The former is the hardest to digest (rather in the fashion that, for example, it's hard to take the television series Smallville seriously because we are supposed to believe Clark Kent had countless adventures and met all of his major villains before he even became Superman) but Higson doesn't do a bad job at all. In terms of atmosphere and their relationship to the source material these are not a million miles away from something like that Young Sherlock Holmes film. You can sort of believe Holmes had some notable capers as a youngster before he became a famous consulting detective and the same is certainly true of James Bond. You can also increasingly believe that the character in this book really does grow up to be the James Bond who has all of those famous missions in the Fleming series. Higson gives Bond an early obsession with death and mortality, something that of course would never be too far from the adult Bond's preoccupations given his dangerous line of work. One other very nice touch is having Bond bored and restless at the start of the story. Fleming had a word for this ("accidie") and it's a very Bondian trait. Colonel Sun by Kingsley Amis aside, I've found the James Bond books written after Ian Fleming's death a struggle at the best of times and you probably wouldn't have lost an awful lot if some of them didn't exist but - despite the fact his books are aimed at younger readers - Higson conveys a better understanding of the world of Ian Fleming and the character than most of his precessors ever did.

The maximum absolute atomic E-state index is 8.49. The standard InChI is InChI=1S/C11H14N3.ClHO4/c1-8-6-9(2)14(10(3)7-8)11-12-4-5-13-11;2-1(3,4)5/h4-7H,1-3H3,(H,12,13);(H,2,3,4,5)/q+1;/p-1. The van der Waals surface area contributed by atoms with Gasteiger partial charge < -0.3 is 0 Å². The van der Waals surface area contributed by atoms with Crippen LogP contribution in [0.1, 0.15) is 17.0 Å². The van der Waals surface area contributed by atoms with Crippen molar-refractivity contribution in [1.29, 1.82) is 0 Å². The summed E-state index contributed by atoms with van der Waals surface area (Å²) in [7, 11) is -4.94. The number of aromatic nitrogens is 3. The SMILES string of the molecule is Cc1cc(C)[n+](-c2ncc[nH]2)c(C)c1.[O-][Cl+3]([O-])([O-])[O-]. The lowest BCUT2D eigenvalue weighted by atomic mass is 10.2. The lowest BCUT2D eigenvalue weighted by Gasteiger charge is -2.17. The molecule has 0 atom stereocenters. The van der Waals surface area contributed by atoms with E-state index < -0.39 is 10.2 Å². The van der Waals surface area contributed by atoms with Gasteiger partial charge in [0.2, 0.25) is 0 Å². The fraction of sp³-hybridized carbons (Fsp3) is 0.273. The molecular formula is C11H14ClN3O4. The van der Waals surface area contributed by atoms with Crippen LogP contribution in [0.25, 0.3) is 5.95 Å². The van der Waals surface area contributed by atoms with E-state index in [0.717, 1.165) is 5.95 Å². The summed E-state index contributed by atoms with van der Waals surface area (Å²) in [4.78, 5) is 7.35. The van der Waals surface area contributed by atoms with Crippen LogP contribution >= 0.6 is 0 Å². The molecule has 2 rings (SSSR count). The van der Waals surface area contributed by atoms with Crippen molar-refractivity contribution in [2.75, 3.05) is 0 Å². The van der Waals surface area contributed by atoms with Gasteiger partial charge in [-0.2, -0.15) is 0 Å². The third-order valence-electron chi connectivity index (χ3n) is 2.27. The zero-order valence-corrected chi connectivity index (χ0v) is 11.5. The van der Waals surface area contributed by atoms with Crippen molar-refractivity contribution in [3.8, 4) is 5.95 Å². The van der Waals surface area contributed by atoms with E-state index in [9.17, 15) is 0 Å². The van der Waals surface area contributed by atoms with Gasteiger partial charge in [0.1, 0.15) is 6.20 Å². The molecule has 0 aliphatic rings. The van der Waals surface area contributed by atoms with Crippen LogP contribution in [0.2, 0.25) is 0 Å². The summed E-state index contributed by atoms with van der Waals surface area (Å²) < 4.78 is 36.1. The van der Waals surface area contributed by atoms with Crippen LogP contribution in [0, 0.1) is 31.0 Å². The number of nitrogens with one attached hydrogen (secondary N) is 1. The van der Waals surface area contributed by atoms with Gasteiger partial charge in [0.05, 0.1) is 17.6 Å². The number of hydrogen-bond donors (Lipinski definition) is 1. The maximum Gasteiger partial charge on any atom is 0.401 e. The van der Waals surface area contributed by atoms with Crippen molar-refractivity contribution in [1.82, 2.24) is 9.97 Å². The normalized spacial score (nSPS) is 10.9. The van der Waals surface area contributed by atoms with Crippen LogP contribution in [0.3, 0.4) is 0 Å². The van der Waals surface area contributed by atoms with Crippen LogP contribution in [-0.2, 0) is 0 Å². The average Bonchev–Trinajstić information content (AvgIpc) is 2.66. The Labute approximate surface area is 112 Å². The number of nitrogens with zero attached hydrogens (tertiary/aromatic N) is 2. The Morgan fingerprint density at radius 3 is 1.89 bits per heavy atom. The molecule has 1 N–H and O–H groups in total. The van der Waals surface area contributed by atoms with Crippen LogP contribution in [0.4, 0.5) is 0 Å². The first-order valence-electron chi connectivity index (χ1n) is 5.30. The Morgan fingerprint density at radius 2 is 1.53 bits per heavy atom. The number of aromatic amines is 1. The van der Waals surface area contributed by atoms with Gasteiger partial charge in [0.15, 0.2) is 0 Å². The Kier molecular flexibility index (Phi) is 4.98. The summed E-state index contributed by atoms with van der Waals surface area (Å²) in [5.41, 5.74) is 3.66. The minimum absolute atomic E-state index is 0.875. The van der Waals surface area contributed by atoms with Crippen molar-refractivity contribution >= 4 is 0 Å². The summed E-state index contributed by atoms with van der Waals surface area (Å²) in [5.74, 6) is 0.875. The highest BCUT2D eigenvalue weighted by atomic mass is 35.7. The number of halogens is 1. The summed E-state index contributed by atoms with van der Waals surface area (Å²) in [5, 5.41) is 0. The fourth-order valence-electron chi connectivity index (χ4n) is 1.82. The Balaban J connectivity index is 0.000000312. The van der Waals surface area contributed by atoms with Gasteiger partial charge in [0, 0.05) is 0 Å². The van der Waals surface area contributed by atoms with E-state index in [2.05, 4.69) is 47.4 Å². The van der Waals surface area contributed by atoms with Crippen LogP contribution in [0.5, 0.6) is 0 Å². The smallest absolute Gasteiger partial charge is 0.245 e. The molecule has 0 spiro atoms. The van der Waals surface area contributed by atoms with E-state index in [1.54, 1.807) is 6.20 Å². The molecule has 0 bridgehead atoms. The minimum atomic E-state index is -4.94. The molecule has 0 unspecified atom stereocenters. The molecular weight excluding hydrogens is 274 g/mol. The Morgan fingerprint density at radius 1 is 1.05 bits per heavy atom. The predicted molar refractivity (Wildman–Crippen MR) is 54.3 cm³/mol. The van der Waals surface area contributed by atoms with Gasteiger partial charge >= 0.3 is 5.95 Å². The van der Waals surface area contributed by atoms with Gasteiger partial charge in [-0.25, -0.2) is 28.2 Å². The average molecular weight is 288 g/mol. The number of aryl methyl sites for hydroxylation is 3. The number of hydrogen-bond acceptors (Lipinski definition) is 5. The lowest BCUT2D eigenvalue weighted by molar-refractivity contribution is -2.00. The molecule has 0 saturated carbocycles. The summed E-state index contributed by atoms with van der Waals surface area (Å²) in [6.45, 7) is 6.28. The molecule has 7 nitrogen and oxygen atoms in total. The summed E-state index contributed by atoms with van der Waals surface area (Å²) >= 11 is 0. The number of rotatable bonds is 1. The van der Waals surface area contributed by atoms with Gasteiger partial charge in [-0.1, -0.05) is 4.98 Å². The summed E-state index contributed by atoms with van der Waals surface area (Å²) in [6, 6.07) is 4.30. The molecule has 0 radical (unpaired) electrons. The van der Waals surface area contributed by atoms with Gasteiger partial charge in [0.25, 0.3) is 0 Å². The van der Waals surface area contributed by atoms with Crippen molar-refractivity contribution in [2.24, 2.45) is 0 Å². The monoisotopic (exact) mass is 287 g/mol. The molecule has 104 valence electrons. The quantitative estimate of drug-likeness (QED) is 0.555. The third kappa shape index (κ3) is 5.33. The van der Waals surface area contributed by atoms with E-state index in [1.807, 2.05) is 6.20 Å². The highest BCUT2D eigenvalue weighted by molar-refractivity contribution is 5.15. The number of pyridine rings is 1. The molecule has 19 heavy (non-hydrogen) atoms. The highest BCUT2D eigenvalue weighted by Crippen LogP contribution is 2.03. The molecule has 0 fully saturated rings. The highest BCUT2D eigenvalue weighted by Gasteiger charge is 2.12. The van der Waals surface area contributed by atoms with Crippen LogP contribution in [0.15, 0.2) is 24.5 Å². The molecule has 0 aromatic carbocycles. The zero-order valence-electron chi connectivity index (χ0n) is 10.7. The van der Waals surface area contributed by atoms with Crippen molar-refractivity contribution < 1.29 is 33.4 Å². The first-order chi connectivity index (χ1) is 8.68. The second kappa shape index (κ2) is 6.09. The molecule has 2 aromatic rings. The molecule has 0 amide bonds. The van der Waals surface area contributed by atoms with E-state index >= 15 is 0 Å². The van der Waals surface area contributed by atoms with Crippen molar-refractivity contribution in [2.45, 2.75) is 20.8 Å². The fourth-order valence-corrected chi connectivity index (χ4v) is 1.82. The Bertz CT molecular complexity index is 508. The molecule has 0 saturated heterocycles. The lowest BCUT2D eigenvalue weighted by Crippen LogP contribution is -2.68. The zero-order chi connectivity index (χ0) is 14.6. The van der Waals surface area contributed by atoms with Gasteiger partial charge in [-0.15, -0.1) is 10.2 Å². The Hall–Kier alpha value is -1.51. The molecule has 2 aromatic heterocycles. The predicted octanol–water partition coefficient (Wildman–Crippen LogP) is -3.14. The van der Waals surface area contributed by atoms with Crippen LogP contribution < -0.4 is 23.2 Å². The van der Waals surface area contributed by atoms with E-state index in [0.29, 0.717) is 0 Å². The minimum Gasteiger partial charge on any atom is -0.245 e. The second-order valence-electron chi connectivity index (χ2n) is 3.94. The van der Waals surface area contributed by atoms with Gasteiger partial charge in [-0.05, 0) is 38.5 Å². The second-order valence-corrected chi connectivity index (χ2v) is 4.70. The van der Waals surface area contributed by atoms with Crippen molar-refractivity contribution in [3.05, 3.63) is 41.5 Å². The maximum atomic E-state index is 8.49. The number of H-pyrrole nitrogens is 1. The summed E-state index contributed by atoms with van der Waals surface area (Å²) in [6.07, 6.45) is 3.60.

In a sense, Higson has a more enviable task than John Gardner or Raymond Benson did and is given (ahem) carte blanche to build the character from the ground up and show the traits and personality of Fleming's Bond slowly falling into place. There is even more torture and sadism again (Fleming loved torture and sadism), Bond this time forced by some baddies to drink copious amounts of gin. He swears off drinking as an adult, a decent joke as the adult Bond could probably drink Oliver Reed under the table and still have room for a nightcap. Higson seems to have upped the violence quotient here and it's rather bloodthirsty at times, something which I'm sure younger readers will enjoy. There is a henchman who keeps losing body parts and all manner of murders and explosions. I think the mist shrouded graveyard sequence in particular is superbly done and reads like a tribute to bygone adventure novels. The period setting is definitely a plus here too. John Gardner and Raymond Benson had to present James Bond in the eighties and nineties and it's just much more charming and novel to have him in the 1930s, a decade of course that Fleming's Bond would have experienced as a schoolboy.